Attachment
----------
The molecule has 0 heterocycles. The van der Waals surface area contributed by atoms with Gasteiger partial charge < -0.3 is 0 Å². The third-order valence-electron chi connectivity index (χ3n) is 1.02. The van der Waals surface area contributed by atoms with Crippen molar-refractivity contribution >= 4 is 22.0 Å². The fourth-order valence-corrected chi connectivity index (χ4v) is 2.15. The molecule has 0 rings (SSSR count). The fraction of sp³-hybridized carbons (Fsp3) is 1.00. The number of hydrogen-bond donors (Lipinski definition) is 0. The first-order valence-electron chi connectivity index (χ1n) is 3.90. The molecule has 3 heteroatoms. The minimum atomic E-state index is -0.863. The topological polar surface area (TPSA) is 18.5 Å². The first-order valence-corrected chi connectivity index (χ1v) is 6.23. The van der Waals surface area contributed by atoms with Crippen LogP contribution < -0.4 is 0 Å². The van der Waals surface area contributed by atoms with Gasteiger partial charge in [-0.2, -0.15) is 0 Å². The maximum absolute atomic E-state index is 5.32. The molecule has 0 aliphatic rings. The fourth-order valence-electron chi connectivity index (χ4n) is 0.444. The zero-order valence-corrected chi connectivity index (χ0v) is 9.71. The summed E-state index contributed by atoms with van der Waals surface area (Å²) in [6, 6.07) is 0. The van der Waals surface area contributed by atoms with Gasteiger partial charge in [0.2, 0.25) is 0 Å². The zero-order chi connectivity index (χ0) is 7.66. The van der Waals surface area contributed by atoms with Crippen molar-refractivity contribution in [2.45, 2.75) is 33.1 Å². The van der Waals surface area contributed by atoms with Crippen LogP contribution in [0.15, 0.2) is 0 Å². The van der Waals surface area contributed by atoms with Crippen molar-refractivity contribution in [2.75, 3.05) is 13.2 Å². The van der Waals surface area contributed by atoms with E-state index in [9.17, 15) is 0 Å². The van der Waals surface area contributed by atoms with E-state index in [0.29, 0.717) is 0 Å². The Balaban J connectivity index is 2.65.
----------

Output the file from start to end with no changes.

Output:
The molecule has 0 heterocycles. The van der Waals surface area contributed by atoms with Gasteiger partial charge < -0.3 is 0 Å². The third-order valence-electron chi connectivity index (χ3n) is 1.02. The van der Waals surface area contributed by atoms with Crippen molar-refractivity contribution >= 4 is 22.0 Å². The fourth-order valence-corrected chi connectivity index (χ4v) is 2.15. The molecule has 0 rings (SSSR count). The fraction of sp³-hybridized carbons (Fsp3) is 1.00. The number of hydrogen-bond donors (Lipinski definition) is 0. The first-order valence-electron chi connectivity index (χ1n) is 3.90. The molecule has 3 heteroatoms. The minimum atomic E-state index is -0.863. The topological polar surface area (TPSA) is 18.5 Å². The first-order valence-corrected chi connectivity index (χ1v) is 6.23. The van der Waals surface area contributed by atoms with Crippen LogP contribution < -0.4 is 0 Å². The van der Waals surface area contributed by atoms with Gasteiger partial charge in [-0.2, -0.15) is 0 Å². The maximum absolute atomic E-state index is 5.32. The molecule has 0 aliphatic rings. The fourth-order valence-electron chi connectivity index (χ4n) is 0.444. The zero-order valence-corrected chi connectivity index (χ0v) is 9.71. The summed E-state index contributed by atoms with van der Waals surface area (Å²) in [6, 6.07) is 0. The van der Waals surface area contributed by atoms with Gasteiger partial charge in [0.2, 0.25) is 0 Å². The zero-order chi connectivity index (χ0) is 7.66. The van der Waals surface area contributed by atoms with Crippen molar-refractivity contribution in [2.45, 2.75) is 33.1 Å². The van der Waals surface area contributed by atoms with Crippen LogP contribution in [0.15, 0.2) is 0 Å². The van der Waals surface area contributed by atoms with Crippen molar-refractivity contribution in [2.75, 3.05) is 13.2 Å². The van der Waals surface area contributed by atoms with E-state index in [9.17, 15) is 0 Å². The van der Waals surface area contributed by atoms with E-state index in [0.29, 0.717) is 0 Å². The Balaban J connectivity index is 2.65.